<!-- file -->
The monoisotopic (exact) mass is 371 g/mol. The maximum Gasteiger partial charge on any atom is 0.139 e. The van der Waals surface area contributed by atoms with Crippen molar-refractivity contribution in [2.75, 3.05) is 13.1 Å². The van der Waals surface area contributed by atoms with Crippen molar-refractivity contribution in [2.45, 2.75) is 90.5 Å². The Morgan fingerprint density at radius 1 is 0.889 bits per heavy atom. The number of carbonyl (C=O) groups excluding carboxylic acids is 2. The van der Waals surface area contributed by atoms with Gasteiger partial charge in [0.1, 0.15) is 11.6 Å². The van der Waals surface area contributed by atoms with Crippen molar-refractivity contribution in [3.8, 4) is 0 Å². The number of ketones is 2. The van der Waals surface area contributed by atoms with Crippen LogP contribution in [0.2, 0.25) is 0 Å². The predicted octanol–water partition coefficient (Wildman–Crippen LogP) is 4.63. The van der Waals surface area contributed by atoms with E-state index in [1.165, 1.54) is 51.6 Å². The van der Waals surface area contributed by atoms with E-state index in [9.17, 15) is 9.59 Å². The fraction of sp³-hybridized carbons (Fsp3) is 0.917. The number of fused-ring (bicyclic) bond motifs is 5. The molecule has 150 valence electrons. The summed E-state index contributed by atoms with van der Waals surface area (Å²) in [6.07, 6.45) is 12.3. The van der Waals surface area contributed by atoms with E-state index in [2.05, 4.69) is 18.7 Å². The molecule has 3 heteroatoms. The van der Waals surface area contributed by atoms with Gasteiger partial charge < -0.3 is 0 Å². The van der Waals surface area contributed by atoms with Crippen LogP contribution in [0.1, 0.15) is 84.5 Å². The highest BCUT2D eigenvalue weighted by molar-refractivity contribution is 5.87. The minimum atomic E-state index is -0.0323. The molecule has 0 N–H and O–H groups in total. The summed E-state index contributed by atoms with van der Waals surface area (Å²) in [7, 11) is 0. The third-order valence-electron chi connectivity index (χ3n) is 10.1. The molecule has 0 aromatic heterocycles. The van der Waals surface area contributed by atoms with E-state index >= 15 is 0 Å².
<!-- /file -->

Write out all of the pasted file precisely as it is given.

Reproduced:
The monoisotopic (exact) mass is 371 g/mol. The maximum Gasteiger partial charge on any atom is 0.139 e. The van der Waals surface area contributed by atoms with Crippen molar-refractivity contribution in [2.75, 3.05) is 13.1 Å². The van der Waals surface area contributed by atoms with Crippen molar-refractivity contribution in [2.45, 2.75) is 90.5 Å². The Morgan fingerprint density at radius 1 is 0.889 bits per heavy atom. The number of carbonyl (C=O) groups excluding carboxylic acids is 2. The van der Waals surface area contributed by atoms with Gasteiger partial charge in [0.1, 0.15) is 11.6 Å². The van der Waals surface area contributed by atoms with Crippen molar-refractivity contribution in [3.8, 4) is 0 Å². The number of ketones is 2. The van der Waals surface area contributed by atoms with Crippen LogP contribution in [0.2, 0.25) is 0 Å². The predicted octanol–water partition coefficient (Wildman–Crippen LogP) is 4.63. The van der Waals surface area contributed by atoms with E-state index in [1.165, 1.54) is 51.6 Å². The van der Waals surface area contributed by atoms with E-state index in [9.17, 15) is 9.59 Å². The fraction of sp³-hybridized carbons (Fsp3) is 0.917. The number of fused-ring (bicyclic) bond motifs is 5. The molecule has 150 valence electrons. The summed E-state index contributed by atoms with van der Waals surface area (Å²) in [6.07, 6.45) is 12.3. The van der Waals surface area contributed by atoms with E-state index in [2.05, 4.69) is 18.7 Å². The molecule has 3 heteroatoms. The van der Waals surface area contributed by atoms with Gasteiger partial charge < -0.3 is 0 Å². The van der Waals surface area contributed by atoms with Crippen LogP contribution in [0.1, 0.15) is 84.5 Å². The highest BCUT2D eigenvalue weighted by molar-refractivity contribution is 5.87. The minimum atomic E-state index is -0.0323. The molecule has 0 N–H and O–H groups in total. The summed E-state index contributed by atoms with van der Waals surface area (Å²) in [7, 11) is 0. The third-order valence-electron chi connectivity index (χ3n) is 10.1. The molecule has 0 aromatic heterocycles. The van der Waals surface area contributed by atoms with E-state index >= 15 is 0 Å².